Pinecliffe, Colorado, has been my home and my roots since birth. I have lived in many places in the State and the United States and have traveled all over the world, but Pinecliffe remains my only real home. My oldest son said it best when he was about 10 and we finally arrived at our cabin after a 12-hour drive from Kansas. “We’re home,” he said.
My grandfather bought the cabin in the Pinecliffe Association to the north of the town in 1945. It has remained in my family since then. I’ve only had the cabin handed down to me for about ten years but we’ve made major progress securing the foundation, adding a metal roof, finishing a new room and upgrading the bathrooms.
On July 5, I handed down a third each of the cabin to my two sons. In the next few years they will have the whole thing, I hope in more time for them to fully enjoy it and add their mark.
Along with Pinecliffe, Nederland has been my second home. It’s always been the place to go for groceries, thanks B&F, and hardware, thanks ACE, oh, and don’t forget fun, relaxation and spectacular events – too many to mention but you were always home at the Pioneer Inn and Miners’ Days were always a highlight. One of the influences for my wife, Anne, moving here with me was the fireworks display.
In addition to Pinecliffe, I have lived in Merino, Ft. Collins, Denver, Colorado Springs, and Springfield in the southeastern corner of the state. I have also lived in Chambersburg, Pennsylvania, and four different places throughout Kansas, most time spent near Lawrence.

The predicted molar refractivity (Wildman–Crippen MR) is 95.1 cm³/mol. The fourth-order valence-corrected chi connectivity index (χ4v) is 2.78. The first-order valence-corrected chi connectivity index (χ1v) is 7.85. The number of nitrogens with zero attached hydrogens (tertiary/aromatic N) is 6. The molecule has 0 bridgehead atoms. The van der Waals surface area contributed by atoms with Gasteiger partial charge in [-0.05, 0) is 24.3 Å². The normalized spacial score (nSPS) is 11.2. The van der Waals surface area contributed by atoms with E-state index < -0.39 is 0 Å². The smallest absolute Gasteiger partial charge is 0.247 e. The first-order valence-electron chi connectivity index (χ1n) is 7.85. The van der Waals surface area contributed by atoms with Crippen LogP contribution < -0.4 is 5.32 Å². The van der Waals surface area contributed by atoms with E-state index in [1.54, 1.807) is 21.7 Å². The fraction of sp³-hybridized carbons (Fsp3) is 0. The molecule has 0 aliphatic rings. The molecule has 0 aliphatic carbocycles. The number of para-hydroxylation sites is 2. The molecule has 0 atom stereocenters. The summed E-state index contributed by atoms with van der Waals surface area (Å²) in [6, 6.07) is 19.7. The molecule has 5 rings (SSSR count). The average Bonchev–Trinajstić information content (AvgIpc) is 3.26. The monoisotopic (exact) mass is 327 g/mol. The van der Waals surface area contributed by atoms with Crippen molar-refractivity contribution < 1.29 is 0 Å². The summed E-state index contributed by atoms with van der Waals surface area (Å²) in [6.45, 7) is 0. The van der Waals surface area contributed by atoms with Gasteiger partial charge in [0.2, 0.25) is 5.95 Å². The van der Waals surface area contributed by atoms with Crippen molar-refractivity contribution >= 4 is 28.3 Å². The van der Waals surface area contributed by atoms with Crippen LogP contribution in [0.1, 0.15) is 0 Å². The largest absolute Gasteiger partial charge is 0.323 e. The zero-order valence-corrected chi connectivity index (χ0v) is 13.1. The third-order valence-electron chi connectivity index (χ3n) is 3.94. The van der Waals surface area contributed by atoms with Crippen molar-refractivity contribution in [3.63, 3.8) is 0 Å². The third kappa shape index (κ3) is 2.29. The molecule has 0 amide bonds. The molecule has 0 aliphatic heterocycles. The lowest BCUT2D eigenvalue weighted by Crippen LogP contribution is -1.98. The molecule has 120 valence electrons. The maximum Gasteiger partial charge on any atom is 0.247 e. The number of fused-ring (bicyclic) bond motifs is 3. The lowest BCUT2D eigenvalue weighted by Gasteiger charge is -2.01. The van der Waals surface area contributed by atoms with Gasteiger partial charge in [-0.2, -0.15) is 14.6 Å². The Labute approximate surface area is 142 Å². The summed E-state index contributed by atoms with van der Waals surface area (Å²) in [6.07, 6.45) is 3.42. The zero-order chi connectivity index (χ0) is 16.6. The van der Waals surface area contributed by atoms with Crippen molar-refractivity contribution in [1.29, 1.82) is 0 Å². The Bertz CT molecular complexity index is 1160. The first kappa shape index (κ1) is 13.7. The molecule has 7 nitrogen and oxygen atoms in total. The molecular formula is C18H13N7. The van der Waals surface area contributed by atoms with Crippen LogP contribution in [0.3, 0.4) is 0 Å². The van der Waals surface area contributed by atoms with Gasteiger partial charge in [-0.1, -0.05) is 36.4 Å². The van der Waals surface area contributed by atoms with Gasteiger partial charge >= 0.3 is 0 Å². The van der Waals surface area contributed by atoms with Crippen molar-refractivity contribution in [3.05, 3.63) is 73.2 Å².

My primary career has been in public relations and communications for about 30 years. I was a reporter and editor for a daily newspaper in Alamosa, Colorado, and did communications work for colleges and universities for more than 20 years.
Stories for The Mountain-Ear while coming and going from Pinecliffe through the years included a full-page spread on the Neder-Nederland. Kay Turnbaugh assigned me that story after graduating from the University of Kansas in the 1980s.
I returned after Barbara Hardt acquired the newspaper. I covered Gilpin County as a reporter before coordinating communications at Arapahoe Community College for a couple of years. Then I went back to The Mountain-Ear as editor.
When we decided we needed more coverage in Gilpin County, I took on that roll. Now we also need more real coverage of Nederland politics than has been done in the last few years, and we’ve found a great person, Terri Metallo, to cover Gilpin County.
I look forward to providing you with the best copy and photographs of Nederland politics you have ever seen. As I saw on a T-Shirt recently, if you don’t believe me, just watch.